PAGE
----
Monday, May 14, 2007

Wine 101 - Blanc Du Bois

Traditionally, grapes are cultivated in each region based on geographic conditions, and not necessarily on which wine is is most popular in the market. In this regard, American winemakers in the southeast and Gulf states have been limited in the grapes that they can cultivate because the humid conditions of their terrior promote the development of Pierce's disease. Vitis Viniferia grapes are particularly susceptible to this disease, in which bacteria attacks the "water conducting" elements of the vines (xylem). Thus wine growers in this region were primarily dependent on growing native Muscadine grapes, which were mostly resistant to the disease. Researchers at the University of Florida’s Leesburg Research Station, began a program to create a new grape that was fully resistant to Pierce's disease. Led by Dr. John Mortenson, in 1968, the team was able to develop a complex hybrid grape from crossing a Florida-developed muscadine hybrid with the Cardinal (a Vinifera hybrid) table grape. They called this new white grape Blanc Du Bois, and claimed that is was completely resistant to the destructive disease. For the past two decades, southern winemakers have validated this claim by producing dry, fruity Blanc Du Bois wines, many which have won medals in international competitions. Although Florida was it's original birthplace, this grape has flourished in other humid regions in the United States, particularly in Texas.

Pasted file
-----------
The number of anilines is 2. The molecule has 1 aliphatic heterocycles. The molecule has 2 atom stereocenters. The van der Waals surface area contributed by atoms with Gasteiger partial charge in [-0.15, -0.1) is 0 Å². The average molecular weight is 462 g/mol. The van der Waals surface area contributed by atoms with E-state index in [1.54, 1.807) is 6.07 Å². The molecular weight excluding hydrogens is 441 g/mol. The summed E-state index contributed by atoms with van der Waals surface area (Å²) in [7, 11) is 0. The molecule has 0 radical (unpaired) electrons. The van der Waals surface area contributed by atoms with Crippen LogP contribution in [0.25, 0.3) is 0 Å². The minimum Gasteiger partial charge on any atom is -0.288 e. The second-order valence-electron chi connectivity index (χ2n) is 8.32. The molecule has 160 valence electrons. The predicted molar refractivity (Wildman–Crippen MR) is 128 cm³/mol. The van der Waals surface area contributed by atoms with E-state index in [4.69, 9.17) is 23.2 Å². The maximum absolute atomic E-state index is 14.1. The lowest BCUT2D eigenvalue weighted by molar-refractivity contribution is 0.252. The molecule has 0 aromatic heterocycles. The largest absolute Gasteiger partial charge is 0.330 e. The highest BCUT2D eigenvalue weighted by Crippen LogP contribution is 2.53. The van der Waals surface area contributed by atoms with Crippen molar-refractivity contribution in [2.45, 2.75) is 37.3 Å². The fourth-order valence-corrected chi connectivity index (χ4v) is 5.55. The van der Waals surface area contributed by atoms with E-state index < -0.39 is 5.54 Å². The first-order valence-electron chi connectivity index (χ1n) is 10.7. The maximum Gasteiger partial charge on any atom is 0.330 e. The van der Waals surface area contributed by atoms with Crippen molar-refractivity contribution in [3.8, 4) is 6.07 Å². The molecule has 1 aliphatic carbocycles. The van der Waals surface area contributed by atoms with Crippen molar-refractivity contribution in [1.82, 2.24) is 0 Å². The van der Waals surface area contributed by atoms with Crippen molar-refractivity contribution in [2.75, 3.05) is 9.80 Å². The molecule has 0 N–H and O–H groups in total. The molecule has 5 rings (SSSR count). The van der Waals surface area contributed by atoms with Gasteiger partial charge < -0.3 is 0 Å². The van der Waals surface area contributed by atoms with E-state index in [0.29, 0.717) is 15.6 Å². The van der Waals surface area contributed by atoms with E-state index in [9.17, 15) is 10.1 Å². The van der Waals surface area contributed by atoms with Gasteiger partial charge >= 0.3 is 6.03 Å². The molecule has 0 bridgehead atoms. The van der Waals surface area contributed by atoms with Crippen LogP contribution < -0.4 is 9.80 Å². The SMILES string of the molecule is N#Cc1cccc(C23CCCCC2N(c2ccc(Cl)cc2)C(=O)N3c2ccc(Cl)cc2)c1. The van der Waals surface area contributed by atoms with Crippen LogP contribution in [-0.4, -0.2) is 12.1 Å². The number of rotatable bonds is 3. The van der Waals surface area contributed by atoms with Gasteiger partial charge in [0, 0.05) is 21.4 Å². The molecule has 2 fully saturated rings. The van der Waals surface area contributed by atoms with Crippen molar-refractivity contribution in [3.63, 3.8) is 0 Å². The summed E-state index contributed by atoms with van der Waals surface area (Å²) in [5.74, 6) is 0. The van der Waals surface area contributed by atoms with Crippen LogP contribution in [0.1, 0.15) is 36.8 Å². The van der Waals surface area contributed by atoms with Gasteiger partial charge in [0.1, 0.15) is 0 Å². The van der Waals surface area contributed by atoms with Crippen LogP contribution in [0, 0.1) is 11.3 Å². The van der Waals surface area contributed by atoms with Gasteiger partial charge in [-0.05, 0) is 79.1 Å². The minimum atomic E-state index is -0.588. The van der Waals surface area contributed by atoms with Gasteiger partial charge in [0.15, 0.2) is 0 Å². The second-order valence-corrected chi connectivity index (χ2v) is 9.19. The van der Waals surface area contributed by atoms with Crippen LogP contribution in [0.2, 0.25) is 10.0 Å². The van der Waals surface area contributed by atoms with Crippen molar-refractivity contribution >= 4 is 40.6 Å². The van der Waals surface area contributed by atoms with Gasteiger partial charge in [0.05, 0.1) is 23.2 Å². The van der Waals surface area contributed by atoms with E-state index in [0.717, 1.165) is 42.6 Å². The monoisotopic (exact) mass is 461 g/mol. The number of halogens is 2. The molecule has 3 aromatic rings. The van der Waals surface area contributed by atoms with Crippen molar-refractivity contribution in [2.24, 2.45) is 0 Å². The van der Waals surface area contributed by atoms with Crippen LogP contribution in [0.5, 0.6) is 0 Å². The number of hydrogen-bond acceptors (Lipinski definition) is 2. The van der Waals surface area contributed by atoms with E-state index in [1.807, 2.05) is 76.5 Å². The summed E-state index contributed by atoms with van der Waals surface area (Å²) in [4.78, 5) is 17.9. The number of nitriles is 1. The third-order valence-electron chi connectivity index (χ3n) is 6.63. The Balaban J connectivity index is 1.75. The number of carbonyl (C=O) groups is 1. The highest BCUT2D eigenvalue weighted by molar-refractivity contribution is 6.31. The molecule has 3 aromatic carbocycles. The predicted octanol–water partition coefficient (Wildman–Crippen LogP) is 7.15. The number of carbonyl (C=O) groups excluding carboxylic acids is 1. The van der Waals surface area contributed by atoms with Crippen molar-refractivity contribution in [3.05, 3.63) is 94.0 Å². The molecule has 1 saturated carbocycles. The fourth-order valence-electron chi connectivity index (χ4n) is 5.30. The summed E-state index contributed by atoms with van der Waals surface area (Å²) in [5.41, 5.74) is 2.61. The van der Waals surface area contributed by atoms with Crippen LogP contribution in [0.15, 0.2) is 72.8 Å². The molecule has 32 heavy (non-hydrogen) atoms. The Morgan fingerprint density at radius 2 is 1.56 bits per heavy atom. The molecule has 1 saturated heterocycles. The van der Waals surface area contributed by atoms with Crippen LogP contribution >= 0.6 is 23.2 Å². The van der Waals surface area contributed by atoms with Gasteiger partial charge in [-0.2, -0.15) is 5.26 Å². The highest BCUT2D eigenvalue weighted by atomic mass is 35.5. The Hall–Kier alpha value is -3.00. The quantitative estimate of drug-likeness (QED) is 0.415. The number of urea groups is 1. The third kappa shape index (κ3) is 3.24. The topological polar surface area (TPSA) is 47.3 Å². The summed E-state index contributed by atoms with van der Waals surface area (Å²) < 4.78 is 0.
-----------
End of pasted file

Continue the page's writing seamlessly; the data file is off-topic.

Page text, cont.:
One Texas winery, Haak Vineyards & Winery, was one of the first wineries in the country to cultivate Blanc du Bois. In the early 1970’s Raymand Haak contacted the University in Florida after reading about their efforts to create a grape resistant to Pierce's Disease. He ordered a few Blanc du Bois vines and began experimenting with the grapes he grew. He believed that it had great potential to produce premium wines and encouraged other local vineyards to plant the variety. His foresight has proven correct since his winery has produced numerous medal winning dry and off-dry Blanc du Bois wines. The winery’s best wine comes from the two acres of 24 year old vines growing in his vineyard. In addition, the winery is able to purchase tons of quality Blanc du Bois grapes from commercial growers in his region. From these grapes, Haak Winery produces two distinct styles of wine. The first style is finished off-dry with 3% residual sugar. If exhibits a flavor profile similar to a nice clean crisp Riesling with flavors of peach, pear, pineapple and other tropical fruit. The second style is finished dry. It exhibits citrus flavors with grapefruit being predominant and finishing with slight hints of lemon, banana, and honey – similar to a clean crisp New Zealand style Sauvignon Blanc. However, Mr. Haak explains, “make no mistake about it, Blanc du Bois is its own grape variety and is winning loyal consumers every day”. These “loyal consumers” purchase the entire stock of each year’s vintage and even includes wine judges, who have awarded Haak Winery medals for its Blanc du Bois, since the first vintage. Among the many medals awarded in 2005, were Silver at the Indiana International Wine Competition, Bronze at the Finger Lakes International Wine Competition, and Silver and Bronze at the Texas Best Wine Competition. In addition, the dry Blanc du Bois was awarded Best of Show at the Texas Best Wine Competition. The primary hindrance that Mr. Haak experiences is the lack of name recognition that encumbers several of the varieties reported in this Vitis Labrusca section. Blanc du Bois is sold primarily through the tasting room, where the general public overwhelmingly enjoys the unique characteristics of this grape. However, he does not expect the wine buyer to purchase this wine at a retail outlet, when they probably have never heard of the fruit. He has even had name recognition problems with wine judges, where one was reported to ask “What grape is this wine made from?”